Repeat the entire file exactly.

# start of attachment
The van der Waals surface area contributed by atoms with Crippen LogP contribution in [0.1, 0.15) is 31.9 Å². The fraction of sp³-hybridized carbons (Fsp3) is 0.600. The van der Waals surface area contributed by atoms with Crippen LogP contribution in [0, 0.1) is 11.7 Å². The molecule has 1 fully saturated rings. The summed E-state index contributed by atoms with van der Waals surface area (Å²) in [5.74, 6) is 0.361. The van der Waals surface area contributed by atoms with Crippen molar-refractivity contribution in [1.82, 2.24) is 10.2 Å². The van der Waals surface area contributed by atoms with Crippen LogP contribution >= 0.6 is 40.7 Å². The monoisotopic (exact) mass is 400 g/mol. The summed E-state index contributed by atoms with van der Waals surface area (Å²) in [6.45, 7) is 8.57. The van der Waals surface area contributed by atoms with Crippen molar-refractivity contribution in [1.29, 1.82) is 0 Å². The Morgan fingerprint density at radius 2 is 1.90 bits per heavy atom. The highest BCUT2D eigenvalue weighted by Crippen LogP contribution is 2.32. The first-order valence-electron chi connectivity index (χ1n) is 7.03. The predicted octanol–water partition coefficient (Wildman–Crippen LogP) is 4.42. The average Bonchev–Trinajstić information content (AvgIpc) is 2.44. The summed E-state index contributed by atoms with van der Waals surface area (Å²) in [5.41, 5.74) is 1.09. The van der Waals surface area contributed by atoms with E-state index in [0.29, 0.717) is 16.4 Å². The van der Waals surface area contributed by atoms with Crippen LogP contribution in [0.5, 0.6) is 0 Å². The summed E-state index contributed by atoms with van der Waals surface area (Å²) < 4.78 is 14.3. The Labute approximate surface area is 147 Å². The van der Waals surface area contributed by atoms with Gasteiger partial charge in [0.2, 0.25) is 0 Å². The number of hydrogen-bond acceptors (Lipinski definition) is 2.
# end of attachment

The van der Waals surface area contributed by atoms with Crippen LogP contribution in [0.1, 0.15) is 31.9 Å². The fraction of sp³-hybridized carbons (Fsp3) is 0.600. The van der Waals surface area contributed by atoms with Crippen LogP contribution in [0, 0.1) is 11.7 Å². The molecule has 1 fully saturated rings. The summed E-state index contributed by atoms with van der Waals surface area (Å²) in [5.74, 6) is 0.361. The van der Waals surface area contributed by atoms with Crippen molar-refractivity contribution in [1.82, 2.24) is 10.2 Å². The van der Waals surface area contributed by atoms with Crippen LogP contribution >= 0.6 is 40.7 Å². The monoisotopic (exact) mass is 400 g/mol. The summed E-state index contributed by atoms with van der Waals surface area (Å²) in [6.45, 7) is 8.57. The van der Waals surface area contributed by atoms with Crippen molar-refractivity contribution in [1.29, 1.82) is 0 Å². The Morgan fingerprint density at radius 2 is 1.90 bits per heavy atom. The highest BCUT2D eigenvalue weighted by Crippen LogP contribution is 2.32. The first-order valence-electron chi connectivity index (χ1n) is 7.03. The predicted octanol–water partition coefficient (Wildman–Crippen LogP) is 4.42. The average Bonchev–Trinajstić information content (AvgIpc) is 2.44. The summed E-state index contributed by atoms with van der Waals surface area (Å²) in [5.41, 5.74) is 1.09. The van der Waals surface area contributed by atoms with E-state index in [0.29, 0.717) is 16.4 Å². The van der Waals surface area contributed by atoms with Crippen LogP contribution in [0.5, 0.6) is 0 Å². The summed E-state index contributed by atoms with van der Waals surface area (Å²) < 4.78 is 14.3. The Labute approximate surface area is 147 Å². The van der Waals surface area contributed by atoms with Gasteiger partial charge in [0.2, 0.25) is 0 Å². The number of hydrogen-bond acceptors (Lipinski definition) is 2.